The Dolphin
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Keeping count with my strokes, I turned my head and breathed in the humid air. I continued swimming, counting the seconds until I touched the end of the pool to turn and swim back.

I have a weird relationship with water. I can swim in the ocean, snorkel, surf, and scuba dive, but I can't swim in tiled pools. The competitive swim meets had been at plain concrete pools until the finals. The finals were at legitimate Olympic pools.

Which meant tiling.

I couldn't open my eyes.
I had to count.

If I opened my eyes and saw the bottom of the pool. I would drown.

My outstretched palm grazed the side of the pool. I turned and kicked off from the wall. My arm brushed against the boundaries for the lane. Blindly, I adjusted my path. I craved to know what my placement was, did I need to swim faster? I counted the seconds.

I turned my head and took a deep breath of air, and continued swimming. In the darkness of my closed eyes I saw that archaic memory.

I was two years old and at swimming class. My swimming instructor gave us a break. I waddled back out to the pool. My friend's Meemaw had volunteered her pool for lessons that week. Her pool had an elaborate dolphin mosaic. I really wanted to play with the dolphin. I swam down and imagined myself as a mermaid. The tiling was beautiful. All blues and greens, I stroked the smooth tiles and felt the crevices around the dolphin's eyes.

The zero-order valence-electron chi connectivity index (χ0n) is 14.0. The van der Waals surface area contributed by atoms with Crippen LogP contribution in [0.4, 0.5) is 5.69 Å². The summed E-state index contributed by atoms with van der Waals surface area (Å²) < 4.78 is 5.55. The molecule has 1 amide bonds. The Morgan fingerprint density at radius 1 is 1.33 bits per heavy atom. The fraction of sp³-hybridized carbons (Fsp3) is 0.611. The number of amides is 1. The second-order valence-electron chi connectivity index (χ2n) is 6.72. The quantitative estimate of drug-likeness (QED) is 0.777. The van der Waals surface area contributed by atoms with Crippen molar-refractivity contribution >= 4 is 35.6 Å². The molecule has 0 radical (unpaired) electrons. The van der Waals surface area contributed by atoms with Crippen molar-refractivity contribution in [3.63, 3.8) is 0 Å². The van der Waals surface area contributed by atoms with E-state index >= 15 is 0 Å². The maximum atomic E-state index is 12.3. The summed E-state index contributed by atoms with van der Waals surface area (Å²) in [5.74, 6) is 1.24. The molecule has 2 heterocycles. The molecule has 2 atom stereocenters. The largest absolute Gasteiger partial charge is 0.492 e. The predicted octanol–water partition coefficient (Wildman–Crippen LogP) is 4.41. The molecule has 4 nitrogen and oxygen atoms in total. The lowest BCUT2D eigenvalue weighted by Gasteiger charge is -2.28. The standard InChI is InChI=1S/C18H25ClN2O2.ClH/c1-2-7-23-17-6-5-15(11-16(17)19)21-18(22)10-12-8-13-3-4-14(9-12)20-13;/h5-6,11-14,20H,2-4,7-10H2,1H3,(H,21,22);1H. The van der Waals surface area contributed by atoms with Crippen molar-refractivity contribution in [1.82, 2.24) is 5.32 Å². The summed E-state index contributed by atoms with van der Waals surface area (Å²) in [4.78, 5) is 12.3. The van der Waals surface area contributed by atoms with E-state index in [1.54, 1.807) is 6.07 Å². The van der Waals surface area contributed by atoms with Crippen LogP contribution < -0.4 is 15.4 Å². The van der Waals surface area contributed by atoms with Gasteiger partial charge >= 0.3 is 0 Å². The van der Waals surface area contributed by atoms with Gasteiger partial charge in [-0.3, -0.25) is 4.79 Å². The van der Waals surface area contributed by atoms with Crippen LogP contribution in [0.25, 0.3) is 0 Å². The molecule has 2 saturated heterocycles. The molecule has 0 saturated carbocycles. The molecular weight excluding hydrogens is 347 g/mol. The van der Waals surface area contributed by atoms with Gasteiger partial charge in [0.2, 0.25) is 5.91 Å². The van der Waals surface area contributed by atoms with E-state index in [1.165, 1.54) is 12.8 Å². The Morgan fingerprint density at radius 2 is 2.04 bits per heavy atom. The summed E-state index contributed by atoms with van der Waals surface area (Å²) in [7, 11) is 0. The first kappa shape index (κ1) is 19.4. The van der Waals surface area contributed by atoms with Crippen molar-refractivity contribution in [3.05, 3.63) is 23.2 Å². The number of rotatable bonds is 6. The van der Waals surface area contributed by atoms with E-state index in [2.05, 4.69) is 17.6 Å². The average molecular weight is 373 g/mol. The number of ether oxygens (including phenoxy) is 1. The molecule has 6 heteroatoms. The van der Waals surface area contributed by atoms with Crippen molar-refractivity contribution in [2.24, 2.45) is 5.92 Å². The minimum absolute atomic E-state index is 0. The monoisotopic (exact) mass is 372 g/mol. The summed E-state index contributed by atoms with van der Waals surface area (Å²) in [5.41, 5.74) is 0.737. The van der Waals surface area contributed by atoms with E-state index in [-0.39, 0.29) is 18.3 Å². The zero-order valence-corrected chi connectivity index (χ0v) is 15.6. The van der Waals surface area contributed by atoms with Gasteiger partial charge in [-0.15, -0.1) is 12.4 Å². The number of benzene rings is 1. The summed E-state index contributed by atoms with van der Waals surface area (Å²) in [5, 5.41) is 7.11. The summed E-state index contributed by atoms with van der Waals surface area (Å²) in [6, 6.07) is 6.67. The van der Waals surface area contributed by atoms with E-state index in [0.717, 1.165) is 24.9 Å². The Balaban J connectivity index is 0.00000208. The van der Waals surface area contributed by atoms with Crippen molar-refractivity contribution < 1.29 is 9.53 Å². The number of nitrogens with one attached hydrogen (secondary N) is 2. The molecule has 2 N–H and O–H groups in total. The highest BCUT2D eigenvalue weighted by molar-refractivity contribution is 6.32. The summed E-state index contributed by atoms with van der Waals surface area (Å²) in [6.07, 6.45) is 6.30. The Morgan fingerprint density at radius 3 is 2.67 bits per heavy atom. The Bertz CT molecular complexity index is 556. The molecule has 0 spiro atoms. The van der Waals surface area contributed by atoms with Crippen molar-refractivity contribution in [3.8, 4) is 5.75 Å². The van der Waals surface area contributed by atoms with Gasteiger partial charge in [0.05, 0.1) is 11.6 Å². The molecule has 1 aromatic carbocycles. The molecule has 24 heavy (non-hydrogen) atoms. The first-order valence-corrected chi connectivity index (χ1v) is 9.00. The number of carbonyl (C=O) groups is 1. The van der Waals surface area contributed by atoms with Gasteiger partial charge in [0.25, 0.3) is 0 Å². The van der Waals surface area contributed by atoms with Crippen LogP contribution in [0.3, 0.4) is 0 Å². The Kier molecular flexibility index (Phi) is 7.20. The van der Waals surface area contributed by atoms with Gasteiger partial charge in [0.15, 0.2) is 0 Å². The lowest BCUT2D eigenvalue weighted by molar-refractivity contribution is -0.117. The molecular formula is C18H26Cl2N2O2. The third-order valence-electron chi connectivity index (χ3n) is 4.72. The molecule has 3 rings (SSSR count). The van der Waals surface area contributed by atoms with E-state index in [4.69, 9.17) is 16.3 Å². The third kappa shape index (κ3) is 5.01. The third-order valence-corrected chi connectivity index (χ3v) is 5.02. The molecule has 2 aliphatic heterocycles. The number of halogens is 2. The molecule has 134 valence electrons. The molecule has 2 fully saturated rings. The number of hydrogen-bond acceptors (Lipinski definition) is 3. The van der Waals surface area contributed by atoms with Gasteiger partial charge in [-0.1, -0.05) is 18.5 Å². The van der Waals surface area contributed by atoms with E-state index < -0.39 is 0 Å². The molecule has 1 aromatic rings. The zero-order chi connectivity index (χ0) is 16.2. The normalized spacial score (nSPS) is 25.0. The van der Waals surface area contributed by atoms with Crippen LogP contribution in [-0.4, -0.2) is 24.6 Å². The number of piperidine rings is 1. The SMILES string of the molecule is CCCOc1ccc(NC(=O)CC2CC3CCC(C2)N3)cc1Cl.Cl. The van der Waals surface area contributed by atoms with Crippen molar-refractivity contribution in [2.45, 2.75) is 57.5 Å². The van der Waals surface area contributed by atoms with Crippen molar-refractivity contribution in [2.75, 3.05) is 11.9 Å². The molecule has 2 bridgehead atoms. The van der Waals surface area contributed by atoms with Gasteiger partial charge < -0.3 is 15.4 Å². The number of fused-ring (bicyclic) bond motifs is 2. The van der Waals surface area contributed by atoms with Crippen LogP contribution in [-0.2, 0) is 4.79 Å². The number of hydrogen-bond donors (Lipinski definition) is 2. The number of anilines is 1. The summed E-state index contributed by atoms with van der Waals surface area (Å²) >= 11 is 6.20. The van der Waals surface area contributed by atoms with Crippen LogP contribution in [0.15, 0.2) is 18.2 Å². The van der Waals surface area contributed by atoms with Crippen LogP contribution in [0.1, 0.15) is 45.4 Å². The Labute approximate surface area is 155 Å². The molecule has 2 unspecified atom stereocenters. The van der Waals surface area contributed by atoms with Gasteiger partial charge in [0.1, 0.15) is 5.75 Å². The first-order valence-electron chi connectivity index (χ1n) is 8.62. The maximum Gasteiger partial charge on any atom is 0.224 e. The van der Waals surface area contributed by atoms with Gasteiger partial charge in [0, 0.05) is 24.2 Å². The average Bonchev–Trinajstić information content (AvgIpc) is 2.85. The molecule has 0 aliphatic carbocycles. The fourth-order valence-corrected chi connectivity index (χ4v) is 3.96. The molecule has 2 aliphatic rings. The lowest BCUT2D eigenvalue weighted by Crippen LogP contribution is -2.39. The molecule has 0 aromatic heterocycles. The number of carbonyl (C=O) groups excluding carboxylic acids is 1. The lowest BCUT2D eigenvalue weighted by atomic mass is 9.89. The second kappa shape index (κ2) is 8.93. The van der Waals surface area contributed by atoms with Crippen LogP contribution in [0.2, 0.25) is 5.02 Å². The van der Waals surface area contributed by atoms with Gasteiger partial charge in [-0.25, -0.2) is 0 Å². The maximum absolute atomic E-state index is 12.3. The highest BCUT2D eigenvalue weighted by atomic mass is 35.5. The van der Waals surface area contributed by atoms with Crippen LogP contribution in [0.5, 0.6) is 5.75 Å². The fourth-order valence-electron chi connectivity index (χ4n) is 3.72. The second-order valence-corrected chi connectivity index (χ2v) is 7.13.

Heart racing, I turned my head to the side and took another breath, Don't open your eyes, I thought to myself.

Swimming over the dolphin, my lungs started to burn. I imagined that I grew gills. But the burning didn't stop.

In the blackness behind my eyelids I saw myself drowning again, and again, and again. My chest heaved, as I turned my head and took another gulp of air.

My lungs burned more, I tried to kick from the bottom to reach the top. Instead, in my panicked thrashing I hit my head. I floundered. Lungs burning with white hot searing pain, I cried dry tears and cursed the dolphin. My memory faded as I lost consciousness. Later I was told that my swim instructor saved me.

How close was I to the finish line? How close was I?

Don't open your eyes, or you will see the dolphin again.

My arms pounded into the water as I pushed myself further and faster. I counted in my head. 20 more seconds. My lungs started to burn.

I need to look. I thought to myself, I need to see how close I am to winning the heat.

Don't open your eyes! a voice said inside my head.

How close?


I opened my eyes.



The kaleidoscope of colors from the pool was overwhelming. Vertigo surged over me, my heart jumped and my stomach churned. Amongst the blue mosaics I saw the dreaded dolphin. Its tiling was covered in mildew and mold. My lungs burned with white hot pain.

Above the dolphin floated the body of a rotten, bloated two year old girl. Pain ripped through me and panic raced through my mind. My leg cramped when I kicked. Seizing, I floundered.

16 years of training left as I sank towards the bottom of the pool. I had been in the lead. My vision went dark. My body was paralyzed with fear, and I couldn't swim to the top. I couldn't keep going.

There was a cacophony from the crowd and, as their voices faded, I heard a two year old gagging for air as water rushed to into her lungs.

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